This morning, before I had my cup of coffee, I took some photos of a mushroom—one of many that have suddenly appeared on our front lawn on this rainy fall day.
It’s not a remarkable mushroom, I don’t know whether it’s edible or poisonous, I don’t even know its name. But it made me smile because it was unexpected. Growing up in Syria, I hardly ever saw mushrooms, and we didn’t have a lawn. It gave me a moment of joy to see it.
I’ve always done little things like this without thinking, but with age, I’ve learned to pause for a moment and think about the pleasure I take in them. I believe they make a difference to my mental health and the health of my brain.
Having spent my career studying the brain biology of emotions, stress, addiction, and depression, I am saddened by the idea that our brains seem unhappy with us. By us, I mean the human race. And I wonder what we humans can do about it.
It seems the ultimate irony that our amazing advances appear to be making us less mentally healthy. We are surrounded by news about dramatic breakthroughs in the medical sciences. However, in the areas of depression, anxiety disorders, and addiction, things are getting worse, in some cases a lot worse.
In the U.S., someone dies every 7 minutes from an opioid overdose. The suicide rate is at an all-time high, and the burden of the global rate of depression is staggering. We appear to have created the perfect storm for making our brains unhappy — unhealthy diets, lack of exercise, disrupted sleep and circadian rhythms, and especially the loss of close-knit communities with social support.
While some societies are in the grip of famines and natural disasters, others are suffering from man-made disasters including terrible economic disparities and the consequences of civil and uncivil wars. Even in supposedly peaceful and thriving countries, divisiveness, anger, and rancor have become the political norm, and the negativity can be efficiently spread to millions of people through social media.
All of this embodies the quintessential features of stress — the inability to control a situation and worse yet, the inability to predict the outcome. It is not easy to turn this tide, but can we as individuals do anything to save our own mental health? My suggestion is based on my scientific knowledge coupled with a hopefully reasonable extrapolation.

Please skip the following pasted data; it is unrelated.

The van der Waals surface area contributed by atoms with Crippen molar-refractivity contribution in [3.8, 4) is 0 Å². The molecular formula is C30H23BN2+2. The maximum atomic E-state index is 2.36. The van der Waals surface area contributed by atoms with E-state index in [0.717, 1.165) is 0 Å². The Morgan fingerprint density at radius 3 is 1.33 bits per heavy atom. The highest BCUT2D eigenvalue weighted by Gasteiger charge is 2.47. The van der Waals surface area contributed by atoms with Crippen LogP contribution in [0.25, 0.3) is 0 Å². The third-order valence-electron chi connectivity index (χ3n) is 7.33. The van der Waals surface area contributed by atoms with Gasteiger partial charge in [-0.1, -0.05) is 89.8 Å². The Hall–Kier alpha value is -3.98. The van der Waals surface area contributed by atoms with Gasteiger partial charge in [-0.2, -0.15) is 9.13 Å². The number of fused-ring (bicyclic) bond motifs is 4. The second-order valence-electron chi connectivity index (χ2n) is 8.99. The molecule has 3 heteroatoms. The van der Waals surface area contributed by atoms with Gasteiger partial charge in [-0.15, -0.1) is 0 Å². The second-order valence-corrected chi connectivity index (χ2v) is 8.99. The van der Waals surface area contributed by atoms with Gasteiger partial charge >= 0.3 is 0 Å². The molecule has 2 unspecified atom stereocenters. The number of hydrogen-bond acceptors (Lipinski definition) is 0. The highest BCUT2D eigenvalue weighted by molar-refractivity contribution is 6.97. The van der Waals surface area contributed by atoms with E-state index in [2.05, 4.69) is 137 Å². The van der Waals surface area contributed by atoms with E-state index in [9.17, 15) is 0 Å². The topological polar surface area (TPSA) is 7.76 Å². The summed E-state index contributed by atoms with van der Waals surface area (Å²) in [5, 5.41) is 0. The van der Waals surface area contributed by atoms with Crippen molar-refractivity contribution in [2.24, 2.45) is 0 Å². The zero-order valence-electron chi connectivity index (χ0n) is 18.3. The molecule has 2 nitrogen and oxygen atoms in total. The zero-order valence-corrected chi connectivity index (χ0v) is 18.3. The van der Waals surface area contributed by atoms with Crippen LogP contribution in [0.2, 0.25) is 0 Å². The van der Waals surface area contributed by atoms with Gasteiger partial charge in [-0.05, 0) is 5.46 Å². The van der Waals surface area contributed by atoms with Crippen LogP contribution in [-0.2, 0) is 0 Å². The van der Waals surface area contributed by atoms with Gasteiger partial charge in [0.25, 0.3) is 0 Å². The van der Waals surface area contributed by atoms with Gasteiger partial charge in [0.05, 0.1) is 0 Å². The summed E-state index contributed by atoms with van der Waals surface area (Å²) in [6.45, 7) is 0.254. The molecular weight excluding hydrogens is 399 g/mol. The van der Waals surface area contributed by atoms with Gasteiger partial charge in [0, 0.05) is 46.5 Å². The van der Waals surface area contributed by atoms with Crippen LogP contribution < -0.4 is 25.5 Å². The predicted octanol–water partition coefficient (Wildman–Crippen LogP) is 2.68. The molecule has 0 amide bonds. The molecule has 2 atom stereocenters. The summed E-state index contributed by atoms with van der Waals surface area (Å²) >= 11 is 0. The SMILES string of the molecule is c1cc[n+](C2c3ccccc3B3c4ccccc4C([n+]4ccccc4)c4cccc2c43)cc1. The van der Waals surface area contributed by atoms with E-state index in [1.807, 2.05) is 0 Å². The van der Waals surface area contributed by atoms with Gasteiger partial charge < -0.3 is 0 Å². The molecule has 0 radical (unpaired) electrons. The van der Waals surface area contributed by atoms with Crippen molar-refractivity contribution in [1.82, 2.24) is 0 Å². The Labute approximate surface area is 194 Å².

Clinical depression and the brain
Neuroscience research on the biology of mood disorders has shown that the impact of clinical depression on the human brain is deep and widespread—much more so than we might have guessed.
While depression is likely triggered by the disrupted activity of a specific brain circuit, protracted depression affects a large swath of the brain. Moreover, it impacts not just one or two neurotransmitters that we could correct with a drug — the entire biochemical and cellular balance of many brain areas is altered.
The brain seems to be impoverished, with a disruption of growth factors, an imbalance of the glial cells that support neurons and a diminution of the capacity for neural remodeling or neuroplasticity.
Being depressed damages our brain, and this insidious process overtakes more and more territory the longer and the more severe the illness. This explains why there are so many different symptoms of this illness — feelings, thought, motivation, physiological, hormonal, and social functions can all be disrupted. It also explains why it is so hard to treat severe and recurrent depression.
While we are working on understanding the genetics and brain biology of mood disorders and on finding better treatments, the real goal is to stem the epidemic of depression, prevent the illness and avoid the insult to the brain.
Joy for the brain
Our best hope is to build a level of resilience by immunizing ourselves against this insidious process before it takes hold.
So here is my extrapolation: I think it’s plausible that the brain can exhibit the converse of the depressive process. This would mean that the brain circuitry that is activated by joy, healthy pleasure, and sustained positive emotions can also spread its reach and affect a large swath of the brain.
I predict that if we naturally stimulate the brain circuits that encode joy, the news will travel to many other regions, enriching them and buffering us against depression.
And the best way to achieve this is through regularly doing things that we really like, that we can control, and that take us back to the basics of life — hugging a child, helping a friend or a stranger, watching a sunrise, savoring a meal, walking by a river, and yes, photographing a lowly mushroom — and pausing to feel the joy.